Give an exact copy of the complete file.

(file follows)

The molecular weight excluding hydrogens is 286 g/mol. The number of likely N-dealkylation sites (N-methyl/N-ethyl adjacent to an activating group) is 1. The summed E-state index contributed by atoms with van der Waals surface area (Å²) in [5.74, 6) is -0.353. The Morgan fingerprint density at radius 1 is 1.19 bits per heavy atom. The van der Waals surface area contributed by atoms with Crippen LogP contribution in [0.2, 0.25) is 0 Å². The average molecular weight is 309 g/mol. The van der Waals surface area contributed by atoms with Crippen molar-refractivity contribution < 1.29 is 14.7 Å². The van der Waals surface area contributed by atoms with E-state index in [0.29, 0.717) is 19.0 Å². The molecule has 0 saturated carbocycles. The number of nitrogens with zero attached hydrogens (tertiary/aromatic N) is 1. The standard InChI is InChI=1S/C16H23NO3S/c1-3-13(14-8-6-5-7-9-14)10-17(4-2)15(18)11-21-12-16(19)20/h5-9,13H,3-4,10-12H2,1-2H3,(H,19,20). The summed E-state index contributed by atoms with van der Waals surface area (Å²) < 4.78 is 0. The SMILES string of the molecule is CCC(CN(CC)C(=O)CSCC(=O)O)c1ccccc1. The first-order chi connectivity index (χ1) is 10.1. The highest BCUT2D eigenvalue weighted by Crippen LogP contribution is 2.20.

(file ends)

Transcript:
The molecular weight excluding hydrogens is 286 g/mol. The number of likely N-dealkylation sites (N-methyl/N-ethyl adjacent to an activating group) is 1. The summed E-state index contributed by atoms with van der Waals surface area (Å²) in [5.74, 6) is -0.353. The Morgan fingerprint density at radius 1 is 1.19 bits per heavy atom. The van der Waals surface area contributed by atoms with Crippen LogP contribution in [0.2, 0.25) is 0 Å². The average molecular weight is 309 g/mol. The van der Waals surface area contributed by atoms with Crippen molar-refractivity contribution < 1.29 is 14.7 Å². The van der Waals surface area contributed by atoms with E-state index in [0.29, 0.717) is 19.0 Å². The molecule has 0 saturated carbocycles. The number of nitrogens with zero attached hydrogens (tertiary/aromatic N) is 1. The standard InChI is InChI=1S/C16H23NO3S/c1-3-13(14-8-6-5-7-9-14)10-17(4-2)15(18)11-21-12-16(19)20/h5-9,13H,3-4,10-12H2,1-2H3,(H,19,20). The summed E-state index contributed by atoms with van der Waals surface area (Å²) < 4.78 is 0. The SMILES string of the molecule is CCC(CN(CC)C(=O)CSCC(=O)O)c1ccccc1. The first-order chi connectivity index (χ1) is 10.1. The highest BCUT2D eigenvalue weighted by Crippen LogP contribution is 2.20.